Sep
27
comment Do relativistic events need to match if accounted for time dilation and length contraction?
@dmckee: "For time-like separated event[s] $\Delta s$ is [...]" -- But how to call this quantity, as such, besides giving it some notation? I like: "spacetime chord between the two events (such and such)". How about you? "some authors (Landau and Lifshitz [...]) call ${\rm d}s$ the interval" -- That would be rather a "chord line element"; and not to be confused with a "line element". "is the proper time" -- Duration of whom?, between what? ...
Sep
26
comment Invariant mass spectrum to a transverse momentum distribution
Samuel: "Thank you !" -- You're welcome. "But I don't really see how you get the last formula ?" -- Actually, I typed some equivalent of the second, third, and fourth equation of my answer in my equation solver program, solving for $\|\mathbf p_{lab}^{trans~H}[~\gamma~]\|$ (which is the same value for both photons), along with $\theta_1$ and $\theta_2$. (The version history of my answer shows that I also had made some mistakes in the process.) Now your question made me think again ... So I've simplified and checked:Solve[ M^2 + (Sqrt[ e^2 - t^2 ] + Sqrt[ f^2 - t^2 ])^2 == (e + f)^2, t ].
Sep
26
comment Muon demonstration of time dilation
Javier: "I haven't met in my life a single person who would be confused by the use of the word "time" for a duration." -- Well, next time you meet a person who is using the word "time" in what seems (to you) the specific sense of "duration", at least you have the opportunity to ask. And next time someone is using the word "time" in what seems (to you) not the specific sense of "duration" then you have the (verbal) means to avoid confusion yourself.
Sep
26
revised Does the stellar MK classification fix the apparent luminosity?
corrected spelling the surnames of J. Stefan and L. Boltzmann; cmp. https://en.wikipedia.org/wiki/Stefan%E2%80%93Boltzmann_constant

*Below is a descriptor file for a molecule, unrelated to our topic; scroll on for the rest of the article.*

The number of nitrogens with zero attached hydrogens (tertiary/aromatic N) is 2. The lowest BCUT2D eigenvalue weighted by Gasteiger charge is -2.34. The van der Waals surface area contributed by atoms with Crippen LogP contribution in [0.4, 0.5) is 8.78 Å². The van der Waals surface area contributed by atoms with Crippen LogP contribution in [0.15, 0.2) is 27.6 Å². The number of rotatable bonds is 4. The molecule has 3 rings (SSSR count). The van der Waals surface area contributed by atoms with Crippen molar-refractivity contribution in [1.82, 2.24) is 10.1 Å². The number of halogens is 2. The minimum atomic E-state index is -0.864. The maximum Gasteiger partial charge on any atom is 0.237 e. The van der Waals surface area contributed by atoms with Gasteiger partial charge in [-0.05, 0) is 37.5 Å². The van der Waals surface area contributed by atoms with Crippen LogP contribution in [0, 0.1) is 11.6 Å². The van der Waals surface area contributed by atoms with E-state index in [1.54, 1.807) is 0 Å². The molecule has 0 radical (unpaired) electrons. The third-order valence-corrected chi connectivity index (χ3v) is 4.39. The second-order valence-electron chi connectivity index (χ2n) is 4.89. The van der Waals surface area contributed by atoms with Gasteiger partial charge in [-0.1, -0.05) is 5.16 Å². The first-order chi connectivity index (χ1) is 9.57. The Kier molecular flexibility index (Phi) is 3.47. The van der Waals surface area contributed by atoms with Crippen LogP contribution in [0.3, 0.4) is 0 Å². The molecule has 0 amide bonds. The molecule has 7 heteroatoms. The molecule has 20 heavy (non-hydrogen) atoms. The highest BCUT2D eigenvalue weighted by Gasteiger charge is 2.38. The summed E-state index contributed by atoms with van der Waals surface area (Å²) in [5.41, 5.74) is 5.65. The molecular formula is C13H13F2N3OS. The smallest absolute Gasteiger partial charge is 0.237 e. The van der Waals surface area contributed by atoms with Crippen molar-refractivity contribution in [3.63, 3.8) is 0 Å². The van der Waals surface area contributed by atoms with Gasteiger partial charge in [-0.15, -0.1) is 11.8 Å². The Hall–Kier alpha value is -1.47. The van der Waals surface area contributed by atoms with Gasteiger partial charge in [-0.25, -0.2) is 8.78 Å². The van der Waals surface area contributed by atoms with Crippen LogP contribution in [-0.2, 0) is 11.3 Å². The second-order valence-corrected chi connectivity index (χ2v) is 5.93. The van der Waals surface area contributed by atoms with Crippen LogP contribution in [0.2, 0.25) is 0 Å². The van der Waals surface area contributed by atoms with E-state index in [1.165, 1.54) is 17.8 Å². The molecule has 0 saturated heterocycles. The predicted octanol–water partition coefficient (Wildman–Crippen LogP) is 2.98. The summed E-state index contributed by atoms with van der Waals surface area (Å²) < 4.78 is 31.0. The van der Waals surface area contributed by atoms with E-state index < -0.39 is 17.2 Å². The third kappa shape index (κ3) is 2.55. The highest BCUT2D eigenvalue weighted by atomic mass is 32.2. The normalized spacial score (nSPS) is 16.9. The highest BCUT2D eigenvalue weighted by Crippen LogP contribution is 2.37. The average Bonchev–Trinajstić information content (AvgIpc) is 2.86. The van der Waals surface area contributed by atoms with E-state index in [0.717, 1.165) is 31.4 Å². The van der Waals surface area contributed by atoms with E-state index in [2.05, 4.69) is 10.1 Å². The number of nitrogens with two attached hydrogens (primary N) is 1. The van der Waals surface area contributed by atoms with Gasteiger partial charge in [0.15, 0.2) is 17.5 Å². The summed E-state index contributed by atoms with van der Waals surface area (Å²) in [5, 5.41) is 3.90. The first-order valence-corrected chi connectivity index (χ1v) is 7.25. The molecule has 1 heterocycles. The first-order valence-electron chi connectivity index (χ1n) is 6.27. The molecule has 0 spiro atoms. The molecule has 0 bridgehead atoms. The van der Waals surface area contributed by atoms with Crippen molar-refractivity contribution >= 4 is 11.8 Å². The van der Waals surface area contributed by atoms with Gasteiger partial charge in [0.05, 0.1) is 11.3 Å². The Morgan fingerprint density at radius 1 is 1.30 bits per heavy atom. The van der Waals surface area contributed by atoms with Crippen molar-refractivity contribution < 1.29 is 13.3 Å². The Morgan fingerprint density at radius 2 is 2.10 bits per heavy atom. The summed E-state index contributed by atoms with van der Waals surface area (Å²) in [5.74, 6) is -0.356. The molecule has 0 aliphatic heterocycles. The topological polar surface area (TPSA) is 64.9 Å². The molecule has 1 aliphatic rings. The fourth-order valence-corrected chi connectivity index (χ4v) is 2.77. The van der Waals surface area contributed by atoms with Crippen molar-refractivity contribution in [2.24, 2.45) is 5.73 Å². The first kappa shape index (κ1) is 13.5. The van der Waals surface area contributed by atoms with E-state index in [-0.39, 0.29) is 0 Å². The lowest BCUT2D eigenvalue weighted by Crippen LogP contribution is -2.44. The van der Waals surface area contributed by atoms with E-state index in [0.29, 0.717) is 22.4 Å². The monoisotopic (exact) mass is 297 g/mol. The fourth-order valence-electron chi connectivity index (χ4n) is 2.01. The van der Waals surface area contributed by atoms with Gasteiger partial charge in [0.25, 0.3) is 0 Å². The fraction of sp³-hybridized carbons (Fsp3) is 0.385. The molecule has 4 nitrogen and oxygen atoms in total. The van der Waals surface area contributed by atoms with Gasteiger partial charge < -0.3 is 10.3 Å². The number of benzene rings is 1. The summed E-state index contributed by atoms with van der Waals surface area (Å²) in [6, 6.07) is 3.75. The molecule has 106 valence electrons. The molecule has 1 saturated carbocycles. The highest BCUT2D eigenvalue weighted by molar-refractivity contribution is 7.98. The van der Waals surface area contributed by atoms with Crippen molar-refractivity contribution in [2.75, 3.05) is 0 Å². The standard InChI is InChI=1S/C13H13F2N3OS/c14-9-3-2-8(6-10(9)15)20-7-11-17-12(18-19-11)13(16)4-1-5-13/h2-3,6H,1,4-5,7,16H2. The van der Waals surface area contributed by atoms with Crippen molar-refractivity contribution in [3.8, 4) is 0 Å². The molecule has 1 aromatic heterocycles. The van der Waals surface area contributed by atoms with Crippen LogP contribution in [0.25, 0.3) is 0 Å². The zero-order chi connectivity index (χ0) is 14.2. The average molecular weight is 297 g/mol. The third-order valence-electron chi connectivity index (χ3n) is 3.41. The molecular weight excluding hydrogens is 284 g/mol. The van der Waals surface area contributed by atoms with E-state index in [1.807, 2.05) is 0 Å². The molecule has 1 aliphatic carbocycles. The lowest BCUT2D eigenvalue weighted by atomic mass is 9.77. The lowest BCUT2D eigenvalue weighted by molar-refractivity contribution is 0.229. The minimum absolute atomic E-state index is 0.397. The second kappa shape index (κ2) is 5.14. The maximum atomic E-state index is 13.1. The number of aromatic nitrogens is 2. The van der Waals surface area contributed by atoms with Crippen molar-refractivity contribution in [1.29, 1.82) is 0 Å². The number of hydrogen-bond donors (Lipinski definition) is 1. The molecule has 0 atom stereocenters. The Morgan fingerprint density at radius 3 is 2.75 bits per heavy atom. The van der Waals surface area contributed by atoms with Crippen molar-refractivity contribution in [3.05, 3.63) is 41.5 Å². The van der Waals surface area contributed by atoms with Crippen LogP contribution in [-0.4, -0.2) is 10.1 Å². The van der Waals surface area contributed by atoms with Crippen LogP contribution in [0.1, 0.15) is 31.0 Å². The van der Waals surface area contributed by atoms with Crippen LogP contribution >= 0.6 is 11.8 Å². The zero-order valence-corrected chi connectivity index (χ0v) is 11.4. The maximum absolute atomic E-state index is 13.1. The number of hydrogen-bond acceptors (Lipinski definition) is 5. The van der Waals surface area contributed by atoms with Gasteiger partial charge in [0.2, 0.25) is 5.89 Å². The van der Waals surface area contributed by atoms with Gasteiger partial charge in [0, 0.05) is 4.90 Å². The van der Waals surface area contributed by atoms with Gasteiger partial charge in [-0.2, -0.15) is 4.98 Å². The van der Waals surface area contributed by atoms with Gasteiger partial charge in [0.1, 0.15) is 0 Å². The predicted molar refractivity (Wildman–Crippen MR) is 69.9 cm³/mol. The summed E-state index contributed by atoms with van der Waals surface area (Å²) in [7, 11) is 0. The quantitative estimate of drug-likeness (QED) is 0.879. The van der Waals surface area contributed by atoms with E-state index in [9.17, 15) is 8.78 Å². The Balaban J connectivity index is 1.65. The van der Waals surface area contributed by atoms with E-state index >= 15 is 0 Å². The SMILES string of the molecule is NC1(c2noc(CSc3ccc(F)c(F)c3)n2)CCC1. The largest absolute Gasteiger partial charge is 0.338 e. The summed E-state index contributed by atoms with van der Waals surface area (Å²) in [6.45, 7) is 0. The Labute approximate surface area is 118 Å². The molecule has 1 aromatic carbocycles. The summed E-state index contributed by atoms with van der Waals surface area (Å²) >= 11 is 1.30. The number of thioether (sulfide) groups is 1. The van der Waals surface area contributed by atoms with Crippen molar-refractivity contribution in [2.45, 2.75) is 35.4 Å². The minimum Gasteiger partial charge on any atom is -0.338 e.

Sep
26
suggested approved edit on Does the stellar MK classification fix the apparent luminosity?
Sep
26
comment Do relativistic events need to match if accounted for time dilation and length contraction?
dmckee: "There is a value related to the two events that all observers can agree on. The "interval" $(\Delta s)^2$ [...]" -- I have two questions regarding your suggested notation for the "interval". 1. If the value is related to (or depending on) two specific events, then should its notation not include the names of these two events explicitly as two arguments? 2. By using the pair of parentheses in your notation you're suggesting that "$\Delta s$" denotes by itself a meaningful quantity whose square is the "interval". How do you call this quantity "$\Delta s$" itself?
Sep
26
revised Question on Shockley's diode equation
copy-editing
Sep
26
suggested approved edit on Question on Shockley's diode equation
Sep
26
answered Muon demonstration of time dilation
Sep
26
comment Muon demonstration of time dilation
Javier: "What the text calls half-life should really be mean lifetime." -- The PDG actually calls (each value of) this quantity "mean life"; see pdg.lbl.gov/2014/tables/rpp2014-sum-leptons.pdf Specificly, it is a duration; being the mean value of individual life durations of muons of a suitable sample. Correspondingly, the values of mean life are stated in units of "second" which is in turn declared as a duration. (The word "time" is used very broadly and it is depreciated when referring specificly to durations.)